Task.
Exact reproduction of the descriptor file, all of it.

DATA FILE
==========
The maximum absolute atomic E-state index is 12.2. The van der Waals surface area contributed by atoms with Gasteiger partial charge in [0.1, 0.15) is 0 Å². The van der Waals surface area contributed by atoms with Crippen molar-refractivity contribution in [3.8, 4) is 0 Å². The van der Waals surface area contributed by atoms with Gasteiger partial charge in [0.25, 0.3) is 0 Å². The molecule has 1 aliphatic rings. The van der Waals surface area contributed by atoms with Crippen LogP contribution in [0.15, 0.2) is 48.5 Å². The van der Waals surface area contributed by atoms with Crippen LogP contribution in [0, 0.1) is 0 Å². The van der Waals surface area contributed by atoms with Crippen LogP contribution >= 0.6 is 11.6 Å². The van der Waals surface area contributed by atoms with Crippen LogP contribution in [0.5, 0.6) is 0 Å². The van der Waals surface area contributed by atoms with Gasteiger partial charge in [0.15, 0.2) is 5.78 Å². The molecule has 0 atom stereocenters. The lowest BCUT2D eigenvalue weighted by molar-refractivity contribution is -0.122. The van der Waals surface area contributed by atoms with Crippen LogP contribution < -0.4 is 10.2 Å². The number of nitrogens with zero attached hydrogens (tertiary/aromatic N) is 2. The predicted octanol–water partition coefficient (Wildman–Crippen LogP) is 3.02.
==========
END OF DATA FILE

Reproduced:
The maximum absolute atomic E-state index is 12.2. The van der Waals surface area contributed by atoms with Gasteiger partial charge in [0.1, 0.15) is 0 Å². The van der Waals surface area contributed by atoms with Crippen molar-refractivity contribution in [3.8, 4) is 0 Å². The van der Waals surface area contributed by atoms with Gasteiger partial charge in [0.25, 0.3) is 0 Å². The molecule has 1 aliphatic rings. The van der Waals surface area contributed by atoms with Crippen LogP contribution in [0.15, 0.2) is 48.5 Å². The van der Waals surface area contributed by atoms with Crippen LogP contribution in [0, 0.1) is 0 Å². The van der Waals surface area contributed by atoms with Crippen LogP contribution >= 0.6 is 11.6 Å². The van der Waals surface area contributed by atoms with Crippen LogP contribution in [0.5, 0.6) is 0 Å². The van der Waals surface area contributed by atoms with Gasteiger partial charge in [0.15, 0.2) is 5.78 Å². The molecule has 0 atom stereocenters. The lowest BCUT2D eigenvalue weighted by molar-refractivity contribution is -0.122. The van der Waals surface area contributed by atoms with Crippen LogP contribution < -0.4 is 10.2 Å². The number of nitrogens with zero attached hydrogens (tertiary/aromatic N) is 2. The predicted octanol–water partition coefficient (Wildman–Crippen LogP) is 3.02.